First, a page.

A film I have been meaning to watch for some time is the documentary, Bigger Stronger Faster. The approach that the filmmakers take in BSF is that “sure, everyone is using steriods, HGH, blood doping – you name it. But our society drives them to do it, and thus, they should not be the ones to blame.
Examples that make their case perfectly are too numerous to mention – from the fact that Arnold Schwarzenegger admits to his steroid use to win Mr. Olympia and doesn’t test for any illegal drugs in his annual Arnold Classic, to the hypocrisy of Floyd Landis’ Tour de France disqualification based on having too much oxygen in his blood, despite the fact that there are two legal methods of increasing oxygen count and two illegal methods.
I have always been completely against cheating and more importantly, against a sports environment that props up the substance abusers and makes heroes out of people obviously “juiced.” The victim here is not the fans that wanted a pure competition between athletes on even footing, but the children that are bombarded with the subliminal message that to win means to cheat, and to cheat is okay. Its not even their world view or moral compass I fear being corrupted, but their bodies themselves as they take these substances without regard to the health consequences.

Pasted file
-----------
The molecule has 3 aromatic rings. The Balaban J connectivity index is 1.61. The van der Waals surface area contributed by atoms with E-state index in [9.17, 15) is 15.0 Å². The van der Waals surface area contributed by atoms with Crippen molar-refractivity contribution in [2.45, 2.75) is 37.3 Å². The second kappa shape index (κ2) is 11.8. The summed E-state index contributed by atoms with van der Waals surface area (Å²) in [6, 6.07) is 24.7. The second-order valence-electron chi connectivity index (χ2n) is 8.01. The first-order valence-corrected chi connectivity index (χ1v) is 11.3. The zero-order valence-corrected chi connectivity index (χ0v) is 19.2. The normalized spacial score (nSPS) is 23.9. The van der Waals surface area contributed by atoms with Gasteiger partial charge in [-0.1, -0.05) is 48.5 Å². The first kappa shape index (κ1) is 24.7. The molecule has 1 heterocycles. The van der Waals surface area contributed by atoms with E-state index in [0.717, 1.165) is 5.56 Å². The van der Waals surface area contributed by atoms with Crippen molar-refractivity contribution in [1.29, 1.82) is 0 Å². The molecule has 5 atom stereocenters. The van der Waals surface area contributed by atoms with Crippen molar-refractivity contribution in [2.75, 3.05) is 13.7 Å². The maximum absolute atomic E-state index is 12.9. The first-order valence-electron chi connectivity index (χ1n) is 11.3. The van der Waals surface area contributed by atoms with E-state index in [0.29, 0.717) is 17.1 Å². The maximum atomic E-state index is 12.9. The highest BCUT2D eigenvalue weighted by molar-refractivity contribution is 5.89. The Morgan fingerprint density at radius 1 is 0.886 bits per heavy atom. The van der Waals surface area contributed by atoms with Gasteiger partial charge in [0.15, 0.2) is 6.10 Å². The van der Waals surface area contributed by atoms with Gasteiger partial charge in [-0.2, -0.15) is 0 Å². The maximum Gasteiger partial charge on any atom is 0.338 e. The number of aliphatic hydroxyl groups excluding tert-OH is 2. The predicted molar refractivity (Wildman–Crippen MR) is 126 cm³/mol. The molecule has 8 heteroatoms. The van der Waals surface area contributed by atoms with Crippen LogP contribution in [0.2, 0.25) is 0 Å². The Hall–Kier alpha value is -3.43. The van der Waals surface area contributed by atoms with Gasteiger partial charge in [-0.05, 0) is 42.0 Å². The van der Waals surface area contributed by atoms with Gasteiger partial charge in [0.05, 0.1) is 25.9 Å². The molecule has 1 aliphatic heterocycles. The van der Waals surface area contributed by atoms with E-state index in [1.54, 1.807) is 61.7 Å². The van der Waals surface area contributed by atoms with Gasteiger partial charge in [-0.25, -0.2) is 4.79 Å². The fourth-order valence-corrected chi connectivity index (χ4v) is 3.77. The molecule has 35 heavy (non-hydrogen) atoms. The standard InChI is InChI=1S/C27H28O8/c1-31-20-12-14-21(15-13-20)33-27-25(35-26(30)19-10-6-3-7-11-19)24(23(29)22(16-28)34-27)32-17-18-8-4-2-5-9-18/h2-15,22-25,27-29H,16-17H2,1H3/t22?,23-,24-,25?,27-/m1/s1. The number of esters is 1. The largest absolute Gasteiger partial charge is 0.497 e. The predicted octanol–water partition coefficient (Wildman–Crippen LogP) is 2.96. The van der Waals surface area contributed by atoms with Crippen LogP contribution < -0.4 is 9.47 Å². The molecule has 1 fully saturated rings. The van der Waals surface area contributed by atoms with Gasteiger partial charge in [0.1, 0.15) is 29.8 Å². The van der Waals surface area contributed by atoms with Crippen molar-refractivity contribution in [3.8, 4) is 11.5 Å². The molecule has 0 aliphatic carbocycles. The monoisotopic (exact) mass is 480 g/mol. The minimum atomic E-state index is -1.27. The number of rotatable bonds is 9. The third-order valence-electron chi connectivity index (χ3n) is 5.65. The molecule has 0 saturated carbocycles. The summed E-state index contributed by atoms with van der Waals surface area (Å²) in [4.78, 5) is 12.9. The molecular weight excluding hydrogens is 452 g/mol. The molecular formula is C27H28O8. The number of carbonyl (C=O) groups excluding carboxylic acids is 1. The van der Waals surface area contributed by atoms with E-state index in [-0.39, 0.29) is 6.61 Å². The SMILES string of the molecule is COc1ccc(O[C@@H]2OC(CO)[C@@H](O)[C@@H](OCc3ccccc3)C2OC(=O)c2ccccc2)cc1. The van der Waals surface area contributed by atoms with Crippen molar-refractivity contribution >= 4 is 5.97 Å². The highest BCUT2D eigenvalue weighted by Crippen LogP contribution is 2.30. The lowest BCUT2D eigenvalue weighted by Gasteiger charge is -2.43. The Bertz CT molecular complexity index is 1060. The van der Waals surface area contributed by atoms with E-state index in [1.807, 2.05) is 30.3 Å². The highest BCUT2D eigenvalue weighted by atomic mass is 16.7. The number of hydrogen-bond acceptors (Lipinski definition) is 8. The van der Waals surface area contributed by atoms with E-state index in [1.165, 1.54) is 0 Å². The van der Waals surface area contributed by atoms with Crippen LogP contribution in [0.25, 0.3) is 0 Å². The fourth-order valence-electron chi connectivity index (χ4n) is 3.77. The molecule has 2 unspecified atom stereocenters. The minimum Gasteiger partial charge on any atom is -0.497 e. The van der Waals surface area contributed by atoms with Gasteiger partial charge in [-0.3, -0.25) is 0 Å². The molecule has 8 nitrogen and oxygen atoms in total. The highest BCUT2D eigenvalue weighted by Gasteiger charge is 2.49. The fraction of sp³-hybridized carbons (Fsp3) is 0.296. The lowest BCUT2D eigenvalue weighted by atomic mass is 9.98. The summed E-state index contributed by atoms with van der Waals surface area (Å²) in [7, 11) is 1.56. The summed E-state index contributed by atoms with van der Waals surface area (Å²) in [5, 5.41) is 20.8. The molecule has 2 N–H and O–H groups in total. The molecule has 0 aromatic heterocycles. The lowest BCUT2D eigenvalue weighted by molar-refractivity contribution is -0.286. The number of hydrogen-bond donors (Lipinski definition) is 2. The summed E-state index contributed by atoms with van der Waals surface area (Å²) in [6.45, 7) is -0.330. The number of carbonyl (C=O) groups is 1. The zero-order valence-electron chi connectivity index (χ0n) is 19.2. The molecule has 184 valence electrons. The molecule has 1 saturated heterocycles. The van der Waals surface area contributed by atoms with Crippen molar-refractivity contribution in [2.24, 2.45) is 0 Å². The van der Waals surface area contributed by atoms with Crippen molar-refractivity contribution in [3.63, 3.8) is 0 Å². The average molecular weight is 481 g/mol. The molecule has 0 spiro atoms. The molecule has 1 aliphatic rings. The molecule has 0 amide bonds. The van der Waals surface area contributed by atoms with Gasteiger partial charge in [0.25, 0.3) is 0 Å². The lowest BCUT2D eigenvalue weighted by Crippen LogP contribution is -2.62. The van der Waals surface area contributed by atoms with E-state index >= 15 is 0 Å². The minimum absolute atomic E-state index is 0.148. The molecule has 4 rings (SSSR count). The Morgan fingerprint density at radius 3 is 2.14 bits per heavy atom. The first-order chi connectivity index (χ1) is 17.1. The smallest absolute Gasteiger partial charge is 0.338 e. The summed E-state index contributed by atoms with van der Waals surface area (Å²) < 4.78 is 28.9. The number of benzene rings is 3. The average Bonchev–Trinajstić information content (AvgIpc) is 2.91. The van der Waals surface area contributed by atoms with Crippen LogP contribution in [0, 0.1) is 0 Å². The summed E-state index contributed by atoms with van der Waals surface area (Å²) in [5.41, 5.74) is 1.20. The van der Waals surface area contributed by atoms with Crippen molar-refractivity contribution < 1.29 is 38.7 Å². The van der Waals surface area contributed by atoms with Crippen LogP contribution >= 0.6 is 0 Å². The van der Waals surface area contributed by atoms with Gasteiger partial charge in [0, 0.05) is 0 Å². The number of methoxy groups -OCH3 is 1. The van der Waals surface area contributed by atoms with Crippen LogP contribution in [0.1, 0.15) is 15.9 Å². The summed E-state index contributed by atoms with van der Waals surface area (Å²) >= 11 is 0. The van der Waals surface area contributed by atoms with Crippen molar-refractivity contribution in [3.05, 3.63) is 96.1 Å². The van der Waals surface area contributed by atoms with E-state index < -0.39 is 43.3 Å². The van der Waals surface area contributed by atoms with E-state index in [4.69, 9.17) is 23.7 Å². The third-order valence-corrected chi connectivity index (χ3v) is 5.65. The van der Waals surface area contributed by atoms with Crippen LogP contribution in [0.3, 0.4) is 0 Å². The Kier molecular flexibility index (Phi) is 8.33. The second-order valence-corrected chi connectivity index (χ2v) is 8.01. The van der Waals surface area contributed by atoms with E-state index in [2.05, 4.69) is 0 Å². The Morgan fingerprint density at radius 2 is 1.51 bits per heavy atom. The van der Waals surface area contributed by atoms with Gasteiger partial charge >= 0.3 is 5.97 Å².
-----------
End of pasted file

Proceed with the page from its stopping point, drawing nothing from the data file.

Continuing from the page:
“Bigger Stronger Faster” may take the case for using these drugs too far in an effort to make the point but, it is a good film, and it does a good job of taking the argument out of the minutia of things like steroids in baseball and onto the bigger picture of the American culture of “Bigger Stronger Faster.”
RATING 7 out of 10